Fumo Guilty on All Counts

Fumo faces 20 years in federal prison. He'll be sentenced in 90 days.

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    NEWSLETTERS

    AP
    Former Pa. State Sen. Vince Fumo was found guilty on all counts.

    Guilty is the verdict on all 137 counts for Vince Fumo in his federal corruption trail. His co-defendant Ruth Arnao is also guilty on all counts against her.

    It was standing room only as the verdicts were read, capping off a dramatic five-month trial and a dramatic morning.

    Attorneys for both sides argued over whether Fumo was a flight risk. The government asked for Fumo's bail to be revoked saying he had a "strong incentive to flee." The judge decided not to revoke Fumo's bail and instead set a hearing for 2 p.m.

    Fumo Has Few Words Leaving Federal Court

    [PHI] Fumo Has Few Words Leaving Federal Court
    Video of Vince Fumo, met by a crush of reporters as he leaves the federal courthouse after his guilty verdict. 1:00 video clip.

    Fumo hugged his younger daughter, who was crying. He hugged his girlfriend, Carolyn Zinni, who was also in tears.

    The Democrat who was arguably the most powerful politician in the state, now faces time in federal prison.

    Fumo Juror Kim Guckin

    [PHI] Fumo Juror Kim Guckin
    Juror Kim Guckin talks about guilty verdict in Vince Fumo trial.



    The verdict came within an hour of the judge's decision to let a juror stay on after accusations by Fumo's team that the juror was putting trial posts on his Facebook and twitter. There was a lot of speculation that the emergency request by Fumo's team on Sunday, to question and possilby dismiss that juror, could lead to anything from a delay to a mistrial.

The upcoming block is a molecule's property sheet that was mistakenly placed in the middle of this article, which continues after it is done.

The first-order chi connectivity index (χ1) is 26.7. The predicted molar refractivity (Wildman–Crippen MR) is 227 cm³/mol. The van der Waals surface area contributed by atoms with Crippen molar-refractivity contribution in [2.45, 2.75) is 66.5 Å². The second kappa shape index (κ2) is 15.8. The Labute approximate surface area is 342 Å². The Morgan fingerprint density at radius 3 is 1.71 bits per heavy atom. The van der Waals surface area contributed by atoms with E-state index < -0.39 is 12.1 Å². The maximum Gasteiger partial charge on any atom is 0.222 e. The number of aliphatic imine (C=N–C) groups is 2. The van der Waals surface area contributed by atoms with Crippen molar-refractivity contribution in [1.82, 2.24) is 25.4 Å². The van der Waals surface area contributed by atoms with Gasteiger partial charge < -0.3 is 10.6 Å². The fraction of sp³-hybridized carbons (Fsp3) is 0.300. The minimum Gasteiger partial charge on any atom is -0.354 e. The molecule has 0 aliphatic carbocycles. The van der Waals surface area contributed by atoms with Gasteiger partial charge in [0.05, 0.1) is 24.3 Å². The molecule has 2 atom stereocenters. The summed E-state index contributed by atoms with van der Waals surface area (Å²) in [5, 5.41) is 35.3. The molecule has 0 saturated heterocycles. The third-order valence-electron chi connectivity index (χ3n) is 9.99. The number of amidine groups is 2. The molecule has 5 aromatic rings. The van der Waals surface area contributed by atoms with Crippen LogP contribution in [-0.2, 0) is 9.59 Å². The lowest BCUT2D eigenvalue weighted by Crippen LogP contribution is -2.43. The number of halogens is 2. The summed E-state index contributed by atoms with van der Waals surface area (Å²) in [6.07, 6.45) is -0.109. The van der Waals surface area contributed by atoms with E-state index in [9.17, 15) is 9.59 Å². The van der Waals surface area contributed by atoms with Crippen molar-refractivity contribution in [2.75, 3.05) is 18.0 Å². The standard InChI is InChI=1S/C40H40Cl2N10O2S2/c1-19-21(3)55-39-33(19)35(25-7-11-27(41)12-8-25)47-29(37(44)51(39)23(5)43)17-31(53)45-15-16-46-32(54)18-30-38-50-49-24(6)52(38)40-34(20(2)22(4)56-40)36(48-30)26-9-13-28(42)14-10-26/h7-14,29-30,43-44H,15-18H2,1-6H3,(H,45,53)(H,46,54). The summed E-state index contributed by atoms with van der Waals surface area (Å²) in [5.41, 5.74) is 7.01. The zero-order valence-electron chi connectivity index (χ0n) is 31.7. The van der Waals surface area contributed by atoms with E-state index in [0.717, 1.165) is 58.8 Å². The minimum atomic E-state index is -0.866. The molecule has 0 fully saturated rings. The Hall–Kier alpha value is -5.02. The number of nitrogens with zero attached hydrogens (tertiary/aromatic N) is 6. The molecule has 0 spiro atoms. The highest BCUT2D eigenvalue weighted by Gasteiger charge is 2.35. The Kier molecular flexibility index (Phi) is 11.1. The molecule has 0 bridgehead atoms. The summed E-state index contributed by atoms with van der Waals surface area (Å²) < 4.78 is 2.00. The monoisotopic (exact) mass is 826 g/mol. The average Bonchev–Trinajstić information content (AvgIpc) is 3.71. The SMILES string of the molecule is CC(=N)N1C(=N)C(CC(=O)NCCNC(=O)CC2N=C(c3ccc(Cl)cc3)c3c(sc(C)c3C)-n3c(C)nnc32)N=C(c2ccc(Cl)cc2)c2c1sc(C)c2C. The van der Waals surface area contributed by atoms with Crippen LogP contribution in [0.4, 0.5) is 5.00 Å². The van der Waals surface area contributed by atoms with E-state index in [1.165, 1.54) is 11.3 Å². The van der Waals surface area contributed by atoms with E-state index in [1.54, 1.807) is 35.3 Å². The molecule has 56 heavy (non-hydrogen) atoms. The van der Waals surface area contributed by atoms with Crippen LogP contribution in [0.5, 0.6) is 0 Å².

Judge Ronald L. Buckwalter questioned the juror for about half an hour Monday morning and denied the request to dismiss.

    The juror's latest posts included a promise that a "big announcement" was coming on Monday, according to the court documents.

    Fumo is guilty of defrauding the Senate, a charity and a museum of $3.5 million and with destroying evidence. He left the Senate last year after 30 years.

    The trial, which started Oct. 22, featured more than 100 witnesses and 1,300 exhibits, made OPM a household acronym and gave us much more than a glimpse of Fumo's failed relationships as a friend and a father.

    Taxpayers found out how their hard-earned money was being spent, at times, on dinners Fumo had with a former girlfriend. Her testimony revealed a power-hungry man with a sense of entitlement who often picked up the tab with "OPM," his acronym for "Other People's Money."

    Fumo defended his actions by saying he was doing the job the people of Pennsylvania had hired him to do, and always with their best interests in mind.

    The trial also revealed Fumo's troubled relationships, including his own daughter whose wedding he did not attend. Fumo blamed some of his relationship issues on a childhood he characterized as melancholy, medicated and filled with lots of therapy.